N2 - During the last several years, illegal commercial application of methyl parathion (MP) in domestic settings in several U.S. Southeastern and Midwestern States has affected largely inner-city residents. As part of a multiagency response involving the U.S. Environmental Protection Agency (U.S. EPA), the Agency for Toxic Subtances and Disease Registry (ATSDR), and state and local health departments, our laboratory developed a rapid, high-throughput, selective method for quantifying p-nitrophenol (PNP), a biomarker of MP exposure, using isotope dilution high-performance liquid chromatography-tandem mass spectrometry. We measured PNP in approximately 16,000 samples collected from residents of seven different states. Using this method, we were able to receive sample batches from each state; prepare, analyze, and quantify the samples for PNP; verify the results; and report the data to the health departments and ATSDR in about 48 hr. These data indicate that many residents had urinary PNP concentration well in excess of those of the general U.S. population. In fact, their urinary PNP concentrations were more consistent with those seen in occupational settings or in poisoning cases. Although these data, when coupled with other MP metabolite data, suggest that many residents with the highest concentrations of urinary PNP had significant exposure to MP, they do not unequivocally rule out exposure to PNP resulting from environmental degradation of MP. Even with their limitations, these data were used with the assumption that all PNP was derived from MP exposure, which enabled the U.S. EPA and ATSDR to develop a comprehensive, biologically driven response that was protective of human health, especially susceptible populations, and included clinical evaluations, outreach activities, community educations, integrated pest management, and decontamination of homes.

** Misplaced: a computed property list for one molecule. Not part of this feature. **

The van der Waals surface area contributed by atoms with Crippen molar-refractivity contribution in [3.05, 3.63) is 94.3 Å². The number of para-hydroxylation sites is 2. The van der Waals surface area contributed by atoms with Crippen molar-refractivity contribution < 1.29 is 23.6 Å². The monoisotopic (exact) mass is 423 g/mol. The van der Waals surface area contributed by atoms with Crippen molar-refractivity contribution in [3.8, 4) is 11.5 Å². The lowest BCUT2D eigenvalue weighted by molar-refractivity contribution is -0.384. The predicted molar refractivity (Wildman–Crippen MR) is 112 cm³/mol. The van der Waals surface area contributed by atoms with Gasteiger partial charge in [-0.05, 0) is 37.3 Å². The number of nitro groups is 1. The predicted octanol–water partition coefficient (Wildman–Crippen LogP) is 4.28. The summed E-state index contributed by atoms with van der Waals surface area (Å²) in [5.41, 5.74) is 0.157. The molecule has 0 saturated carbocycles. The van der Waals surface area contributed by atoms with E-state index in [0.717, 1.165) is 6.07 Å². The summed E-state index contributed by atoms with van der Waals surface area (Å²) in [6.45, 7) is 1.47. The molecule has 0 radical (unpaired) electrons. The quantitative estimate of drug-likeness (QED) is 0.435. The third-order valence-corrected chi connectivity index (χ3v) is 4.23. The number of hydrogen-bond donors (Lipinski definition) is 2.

AB - During the last several years, illegal commercial application of methyl parathion (MP) in domestic settings in several U.S. Southeastern and Midwestern States has affected largely inner-city residents. As part of a multiagency response involving the U.S. Environmental Protection Agency (U.S. EPA), the Agency for Toxic Subtances and Disease Registry (ATSDR), and state and local health departments, our laboratory developed a rapid, high-throughput, selective method for quantifying p-nitrophenol (PNP), a biomarker of MP exposure, using isotope dilution high-performance liquid chromatography-tandem mass spectrometry. We measured PNP in approximately 16,000 samples collected from residents of seven different states. Using this method, we were able to receive sample batches from each state; prepare, analyze, and quantify the samples for PNP; verify the results; and report the data to the health departments and ATSDR in about 48 hr. These data indicate that many residents had urinary PNP concentration well in excess of those of the general U.S. population. In fact, their urinary PNP concentrations were more consistent with those seen in occupational settings or in poisoning cases. Although these data, when coupled with other MP metabolite data, suggest that many residents with the highest concentrations of urinary PNP had significant exposure to MP, they do not unequivocally rule out exposure to PNP resulting from environmental degradation of MP. Even with their limitations, these data were used with the assumption that all PNP was derived from MP exposure, which enabled the U.S. EPA and ATSDR to develop a comprehensive, biologically driven response that was protective of human health, especially susceptible populations, and included clinical evaluations, outreach activities, community educations, integrated pest management, and decontamination of homes.

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Barr DB, Turner WE, DiPietro E, McClure PC, Baker SE, Barr JR et al. Measurement of p-nitrophenol in the urine of residents whose homes were contaminated with methyl parathion. Environmental Health Perspectives. 2002 Dec 1;110(SUPPL. 6):1085-1091.